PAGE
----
Contingency thus seems to creep into my research in ways that seem to also have a bearing on my method: Intentional fallacy or not: we usually work from the assumption that the texts we work with are presented to us in the way the author planned for them to be consumed by a public audience.

I can’t say the same for manuscripts.

So, to conclude: in these and myriad other ways, my encounter with manuscripts has challenged me to re-think or at least make myself aware of some of the core assumptions and methods my discipline as taught me. Just like some letters on the page might be resistant to my attempts to read them (that is: decipher them), manuscripts as whole seem resistant to my methods and modes of reading. I am left to wonder how to best to justice to the of ‘aggregated’ meaning encountered in letters, journals, and similar cultural artifacts which are defined by their embeddedness in communicative networks and their openness to revision and addition (rather than their formal finiteness).

I’d also suggest that we should address scholars’ participation in the cultural agency of archival texts by virtue of making them available through research and transcriptions. It is after all to large extent my “investigative desire giving rise to their discovery” ​(Marshall et al.)​ – or at least their public availability in digitized form.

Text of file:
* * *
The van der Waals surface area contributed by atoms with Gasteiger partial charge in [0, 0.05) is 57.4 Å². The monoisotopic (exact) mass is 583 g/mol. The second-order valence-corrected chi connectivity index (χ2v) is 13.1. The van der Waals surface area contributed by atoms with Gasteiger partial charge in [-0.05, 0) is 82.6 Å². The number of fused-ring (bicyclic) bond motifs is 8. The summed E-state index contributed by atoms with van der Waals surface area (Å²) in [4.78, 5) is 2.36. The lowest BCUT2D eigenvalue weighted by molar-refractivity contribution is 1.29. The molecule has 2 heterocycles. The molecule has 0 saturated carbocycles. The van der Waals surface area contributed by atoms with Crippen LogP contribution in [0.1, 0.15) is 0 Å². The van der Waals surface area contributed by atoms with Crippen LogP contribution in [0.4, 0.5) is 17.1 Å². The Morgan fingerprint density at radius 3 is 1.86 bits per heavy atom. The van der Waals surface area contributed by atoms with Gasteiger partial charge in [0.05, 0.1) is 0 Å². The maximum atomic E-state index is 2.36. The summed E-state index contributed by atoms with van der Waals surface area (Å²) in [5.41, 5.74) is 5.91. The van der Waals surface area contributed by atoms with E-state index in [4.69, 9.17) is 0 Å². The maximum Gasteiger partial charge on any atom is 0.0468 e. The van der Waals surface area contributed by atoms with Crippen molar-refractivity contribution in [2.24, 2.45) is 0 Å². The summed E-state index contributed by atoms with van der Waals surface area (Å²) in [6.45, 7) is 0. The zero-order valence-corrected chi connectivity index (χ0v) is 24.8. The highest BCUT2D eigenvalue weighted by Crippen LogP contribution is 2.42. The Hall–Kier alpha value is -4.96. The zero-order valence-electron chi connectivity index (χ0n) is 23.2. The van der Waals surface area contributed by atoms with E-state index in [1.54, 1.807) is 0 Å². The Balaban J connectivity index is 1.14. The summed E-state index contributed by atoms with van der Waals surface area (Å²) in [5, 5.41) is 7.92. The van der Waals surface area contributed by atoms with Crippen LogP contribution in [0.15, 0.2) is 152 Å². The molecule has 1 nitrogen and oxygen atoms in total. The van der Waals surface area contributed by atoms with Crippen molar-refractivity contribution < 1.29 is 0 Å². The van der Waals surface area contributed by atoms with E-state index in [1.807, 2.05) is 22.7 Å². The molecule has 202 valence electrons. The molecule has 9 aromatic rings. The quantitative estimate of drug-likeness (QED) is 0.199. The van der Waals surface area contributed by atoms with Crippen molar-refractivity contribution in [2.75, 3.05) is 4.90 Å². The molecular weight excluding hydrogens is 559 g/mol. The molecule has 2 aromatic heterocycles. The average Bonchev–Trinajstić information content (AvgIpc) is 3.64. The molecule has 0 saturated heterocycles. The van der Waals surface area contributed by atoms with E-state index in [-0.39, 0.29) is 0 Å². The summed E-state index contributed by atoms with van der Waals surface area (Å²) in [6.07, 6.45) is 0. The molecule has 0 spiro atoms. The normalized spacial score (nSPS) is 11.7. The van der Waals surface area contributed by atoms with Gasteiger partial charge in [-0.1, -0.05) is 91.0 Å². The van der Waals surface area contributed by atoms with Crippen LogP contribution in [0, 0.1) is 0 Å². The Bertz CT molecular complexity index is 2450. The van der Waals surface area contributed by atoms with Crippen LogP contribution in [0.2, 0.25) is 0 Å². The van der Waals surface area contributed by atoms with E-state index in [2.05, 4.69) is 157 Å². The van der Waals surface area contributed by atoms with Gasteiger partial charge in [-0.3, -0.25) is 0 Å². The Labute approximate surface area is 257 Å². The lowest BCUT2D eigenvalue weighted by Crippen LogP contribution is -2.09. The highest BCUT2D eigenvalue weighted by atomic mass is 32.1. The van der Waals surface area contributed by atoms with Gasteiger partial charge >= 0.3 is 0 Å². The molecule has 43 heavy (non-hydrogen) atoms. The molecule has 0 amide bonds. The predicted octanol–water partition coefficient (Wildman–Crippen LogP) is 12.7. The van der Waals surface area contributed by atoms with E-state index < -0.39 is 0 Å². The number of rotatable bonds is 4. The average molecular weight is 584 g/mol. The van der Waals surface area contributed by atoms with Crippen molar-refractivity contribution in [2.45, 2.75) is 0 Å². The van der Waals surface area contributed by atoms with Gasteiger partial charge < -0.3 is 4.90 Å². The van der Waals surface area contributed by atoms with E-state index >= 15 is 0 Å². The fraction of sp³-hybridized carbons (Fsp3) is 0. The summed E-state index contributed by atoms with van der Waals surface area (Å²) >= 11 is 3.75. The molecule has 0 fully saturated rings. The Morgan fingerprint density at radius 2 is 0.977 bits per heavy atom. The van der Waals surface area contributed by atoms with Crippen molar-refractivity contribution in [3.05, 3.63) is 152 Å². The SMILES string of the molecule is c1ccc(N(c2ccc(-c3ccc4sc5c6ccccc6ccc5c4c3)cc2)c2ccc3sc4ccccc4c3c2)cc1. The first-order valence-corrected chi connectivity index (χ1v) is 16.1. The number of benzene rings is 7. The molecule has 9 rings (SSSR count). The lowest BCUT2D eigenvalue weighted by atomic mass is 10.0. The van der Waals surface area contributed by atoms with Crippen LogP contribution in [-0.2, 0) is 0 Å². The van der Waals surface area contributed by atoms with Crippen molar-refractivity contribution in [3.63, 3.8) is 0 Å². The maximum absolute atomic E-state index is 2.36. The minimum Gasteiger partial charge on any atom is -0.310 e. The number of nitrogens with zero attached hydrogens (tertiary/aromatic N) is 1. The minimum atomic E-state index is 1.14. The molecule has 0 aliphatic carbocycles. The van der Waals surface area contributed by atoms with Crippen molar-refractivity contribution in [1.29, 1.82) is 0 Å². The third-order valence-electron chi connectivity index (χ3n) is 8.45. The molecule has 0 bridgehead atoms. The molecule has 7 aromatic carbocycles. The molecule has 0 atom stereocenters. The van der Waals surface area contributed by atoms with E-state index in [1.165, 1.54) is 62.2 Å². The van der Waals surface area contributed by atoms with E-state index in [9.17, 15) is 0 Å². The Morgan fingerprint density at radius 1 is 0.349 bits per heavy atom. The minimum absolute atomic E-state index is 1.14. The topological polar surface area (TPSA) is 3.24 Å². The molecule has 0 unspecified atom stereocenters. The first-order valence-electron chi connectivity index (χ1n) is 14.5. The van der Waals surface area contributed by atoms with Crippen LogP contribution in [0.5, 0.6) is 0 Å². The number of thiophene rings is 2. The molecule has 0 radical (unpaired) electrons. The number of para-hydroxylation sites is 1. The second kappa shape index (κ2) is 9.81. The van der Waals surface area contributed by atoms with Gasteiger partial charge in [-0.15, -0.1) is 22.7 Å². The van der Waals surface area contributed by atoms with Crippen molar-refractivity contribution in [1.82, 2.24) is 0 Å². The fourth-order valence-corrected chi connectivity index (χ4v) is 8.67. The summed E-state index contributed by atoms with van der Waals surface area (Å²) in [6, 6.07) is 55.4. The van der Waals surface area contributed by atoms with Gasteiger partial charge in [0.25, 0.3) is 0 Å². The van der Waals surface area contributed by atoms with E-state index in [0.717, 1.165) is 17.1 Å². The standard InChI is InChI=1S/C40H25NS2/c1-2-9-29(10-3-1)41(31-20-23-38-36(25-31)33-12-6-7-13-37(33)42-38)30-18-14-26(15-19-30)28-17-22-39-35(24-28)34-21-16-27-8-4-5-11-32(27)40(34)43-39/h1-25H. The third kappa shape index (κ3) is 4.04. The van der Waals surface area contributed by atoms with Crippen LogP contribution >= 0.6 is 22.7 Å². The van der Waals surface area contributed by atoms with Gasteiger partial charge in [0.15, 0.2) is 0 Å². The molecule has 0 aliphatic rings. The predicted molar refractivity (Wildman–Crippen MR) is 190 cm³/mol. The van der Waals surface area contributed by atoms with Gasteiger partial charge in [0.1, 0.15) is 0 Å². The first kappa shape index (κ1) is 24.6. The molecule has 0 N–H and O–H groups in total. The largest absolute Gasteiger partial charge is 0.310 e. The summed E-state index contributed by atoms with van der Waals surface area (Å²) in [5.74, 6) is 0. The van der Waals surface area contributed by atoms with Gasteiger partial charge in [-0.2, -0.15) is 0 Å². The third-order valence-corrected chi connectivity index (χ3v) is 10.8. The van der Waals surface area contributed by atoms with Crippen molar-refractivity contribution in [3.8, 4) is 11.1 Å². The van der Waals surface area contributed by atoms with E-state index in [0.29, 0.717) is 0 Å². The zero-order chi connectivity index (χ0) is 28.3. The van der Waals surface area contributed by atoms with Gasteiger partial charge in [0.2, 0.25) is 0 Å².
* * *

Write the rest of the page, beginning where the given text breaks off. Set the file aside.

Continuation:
I thus want to make the case for acknowledging our own participation in bringing “dead authors” into the present – both literally and figuratively – and for reconsidering some of our methods vis-a-vis the textual and material specificity of manuscripts that incite us to be close to our object of study.



Thank you (again) to the panel organizers, Ilka Brasch (Hannover), @ilkabrasch and Alexander Starre (FU Berlin), @a_starre, for organizing a panel that sparked some of the most lively and most interesting Q&A sessions I’ve ever had the pleasure of attending.


  1. Best, Stephen, and Sharon Marcus. “Surface Reading: An Introduction.” Representations, University of California Press, 2009, pp. 1–21. Crossref, doi:10.1525/rep.2009.108.1.1.